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Blurred Lines

cf3e1f51c69cb493482034b9609b6deaBy: Elena Di Fiore
Principal HR Consultant, HR Management Consulting

Social media continues to evolve and with it the use of different platforms become blurred. Over a year ago, I developed a series of workshops aimed at using Facebook, Twitter and LinkedIn for the purpose of jobsearch. At the time, CareerOne saw the workshop series as innovative whilst there was some skepticism from the general public around the application of such platforms throughout the hiring process. Now, more than ever before, jobseekers are using reverse marketing strategies across social media so it’s no surprise I continue to receive workshop requests.

While Twitter and Facebook provide external links to job websites, LinkedIn offers professional self promotion. Having said this, I see alot of blurred lines in the way each professional defines the art of self promotion differently.

Updates
I choose to connect with other professionals to gain insight into their career path but also to stay ahead of what’s happening across different industries. An increasing number of connections are posting updates containing pyramid scheme details and inspirational quotes. White space is a beautiful thing, so is a timeline full of meaningful updates. Where does your use of Updates sit?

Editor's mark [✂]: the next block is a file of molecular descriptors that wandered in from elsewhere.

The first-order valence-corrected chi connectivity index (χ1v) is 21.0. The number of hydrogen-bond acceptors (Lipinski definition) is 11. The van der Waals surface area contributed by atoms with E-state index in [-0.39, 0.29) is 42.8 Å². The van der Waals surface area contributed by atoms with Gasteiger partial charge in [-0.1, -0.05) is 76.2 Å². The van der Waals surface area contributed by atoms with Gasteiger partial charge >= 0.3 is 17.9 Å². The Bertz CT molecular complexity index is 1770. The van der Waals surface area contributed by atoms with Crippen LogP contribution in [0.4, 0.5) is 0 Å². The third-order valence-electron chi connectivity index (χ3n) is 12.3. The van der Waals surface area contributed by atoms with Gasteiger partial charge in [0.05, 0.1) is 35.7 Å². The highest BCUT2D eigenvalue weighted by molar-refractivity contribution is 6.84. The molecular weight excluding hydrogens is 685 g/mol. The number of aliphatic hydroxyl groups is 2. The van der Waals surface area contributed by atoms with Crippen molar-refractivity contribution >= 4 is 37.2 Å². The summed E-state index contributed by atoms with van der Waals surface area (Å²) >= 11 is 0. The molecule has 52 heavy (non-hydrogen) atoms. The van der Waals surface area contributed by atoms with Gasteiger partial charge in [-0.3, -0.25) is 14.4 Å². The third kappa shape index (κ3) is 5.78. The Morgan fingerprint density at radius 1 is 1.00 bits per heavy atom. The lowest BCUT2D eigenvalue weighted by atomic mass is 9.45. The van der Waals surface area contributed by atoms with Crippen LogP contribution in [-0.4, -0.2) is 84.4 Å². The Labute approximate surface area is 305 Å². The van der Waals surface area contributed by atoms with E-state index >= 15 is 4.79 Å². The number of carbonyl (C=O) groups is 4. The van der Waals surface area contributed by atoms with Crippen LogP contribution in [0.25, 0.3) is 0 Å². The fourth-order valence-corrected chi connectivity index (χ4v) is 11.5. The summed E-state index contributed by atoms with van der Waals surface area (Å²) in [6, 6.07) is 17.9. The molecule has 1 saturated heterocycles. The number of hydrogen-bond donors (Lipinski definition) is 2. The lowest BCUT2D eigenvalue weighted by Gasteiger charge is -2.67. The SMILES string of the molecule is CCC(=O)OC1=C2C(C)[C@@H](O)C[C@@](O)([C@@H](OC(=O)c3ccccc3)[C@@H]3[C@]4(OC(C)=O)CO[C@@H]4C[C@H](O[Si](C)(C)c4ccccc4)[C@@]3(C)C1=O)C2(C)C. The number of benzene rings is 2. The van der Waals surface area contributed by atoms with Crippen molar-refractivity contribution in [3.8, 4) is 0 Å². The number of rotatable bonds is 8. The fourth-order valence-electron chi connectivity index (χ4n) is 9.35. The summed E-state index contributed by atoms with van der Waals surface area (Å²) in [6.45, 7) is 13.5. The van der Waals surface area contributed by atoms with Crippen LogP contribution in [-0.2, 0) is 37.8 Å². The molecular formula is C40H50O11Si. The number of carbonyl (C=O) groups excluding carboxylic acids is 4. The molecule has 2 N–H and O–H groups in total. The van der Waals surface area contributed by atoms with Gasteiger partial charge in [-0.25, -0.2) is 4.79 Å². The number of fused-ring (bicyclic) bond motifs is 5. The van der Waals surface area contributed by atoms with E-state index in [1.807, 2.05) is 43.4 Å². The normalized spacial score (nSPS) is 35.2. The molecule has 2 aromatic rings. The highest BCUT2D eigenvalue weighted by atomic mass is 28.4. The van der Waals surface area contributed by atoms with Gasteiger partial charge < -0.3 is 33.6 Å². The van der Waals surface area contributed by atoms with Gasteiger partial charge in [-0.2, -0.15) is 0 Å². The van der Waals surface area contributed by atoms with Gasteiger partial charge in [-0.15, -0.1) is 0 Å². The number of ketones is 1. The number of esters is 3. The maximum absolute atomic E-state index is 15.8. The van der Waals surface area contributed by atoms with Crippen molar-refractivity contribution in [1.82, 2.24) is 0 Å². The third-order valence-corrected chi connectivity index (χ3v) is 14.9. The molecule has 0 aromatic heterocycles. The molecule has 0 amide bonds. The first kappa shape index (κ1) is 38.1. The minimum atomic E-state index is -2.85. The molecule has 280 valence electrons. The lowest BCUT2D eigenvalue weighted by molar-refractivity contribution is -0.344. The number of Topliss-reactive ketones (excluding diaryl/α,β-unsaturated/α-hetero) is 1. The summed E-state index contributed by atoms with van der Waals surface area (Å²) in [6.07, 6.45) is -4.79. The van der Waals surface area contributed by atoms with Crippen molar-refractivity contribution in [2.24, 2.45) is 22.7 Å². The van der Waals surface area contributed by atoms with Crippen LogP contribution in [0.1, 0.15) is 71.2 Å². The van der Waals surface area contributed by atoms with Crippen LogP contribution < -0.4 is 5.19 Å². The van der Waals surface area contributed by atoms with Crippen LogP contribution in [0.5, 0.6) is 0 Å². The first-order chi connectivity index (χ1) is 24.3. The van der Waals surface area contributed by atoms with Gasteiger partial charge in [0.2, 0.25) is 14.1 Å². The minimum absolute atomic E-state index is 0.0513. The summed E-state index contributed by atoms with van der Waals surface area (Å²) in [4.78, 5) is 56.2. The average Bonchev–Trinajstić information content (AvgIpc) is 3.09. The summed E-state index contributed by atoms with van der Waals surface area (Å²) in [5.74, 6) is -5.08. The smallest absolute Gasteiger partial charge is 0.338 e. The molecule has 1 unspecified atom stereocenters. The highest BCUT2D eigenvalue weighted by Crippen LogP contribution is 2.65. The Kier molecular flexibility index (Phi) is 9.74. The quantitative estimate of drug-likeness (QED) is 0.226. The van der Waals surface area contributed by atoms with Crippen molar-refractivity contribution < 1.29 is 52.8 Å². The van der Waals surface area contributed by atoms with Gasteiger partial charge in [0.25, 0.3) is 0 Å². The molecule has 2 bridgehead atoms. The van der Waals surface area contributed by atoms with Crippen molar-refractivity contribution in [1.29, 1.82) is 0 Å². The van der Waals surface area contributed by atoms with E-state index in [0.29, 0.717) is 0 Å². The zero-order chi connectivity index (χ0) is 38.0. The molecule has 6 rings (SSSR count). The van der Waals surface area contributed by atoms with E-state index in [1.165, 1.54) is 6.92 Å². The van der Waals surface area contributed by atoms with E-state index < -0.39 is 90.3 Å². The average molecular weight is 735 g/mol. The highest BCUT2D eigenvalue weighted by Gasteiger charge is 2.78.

Endorsements
Each day I receive numerous notifications that my skills have been endorsed (thank you). While this is great for my portfolio, how does one qualify the endorsement when connections have never seen you live in their workspace? The validity of endorsements is something I believe remains questionable and until I can see a true purpose for using LinkedIn endorsements professionally, I’m yet to understand their purpose. How do Recruiters value endorsements?

Recommendations
Interesting how written references are rarely accepted but LinkedIn recommendations are given freely. It’s usually on a “scratch my back and I’ll scratch yours” basis. I was once asked to provide a recommendation for a colleague whom not only extended the invitation, but also put forward their pre-written Recommendation. Unethical? Absolutely. Many of my clients are hesitant to recommend my services as they are currently employed and stating that I’ve prepared their résumé for a new job lacks tact. Does this affect my credibility because I don’t have 1,000 recommendations? Cause and effect.

Next time you’re on LinkedIn, take a look around and let me know your thoughts.

1 Comment

  1. Blurred lines Elena! hehe
    I bet “scratch my back and I’ll scratch yours” is a big part of it.
    Keep up the good work.

    Reply

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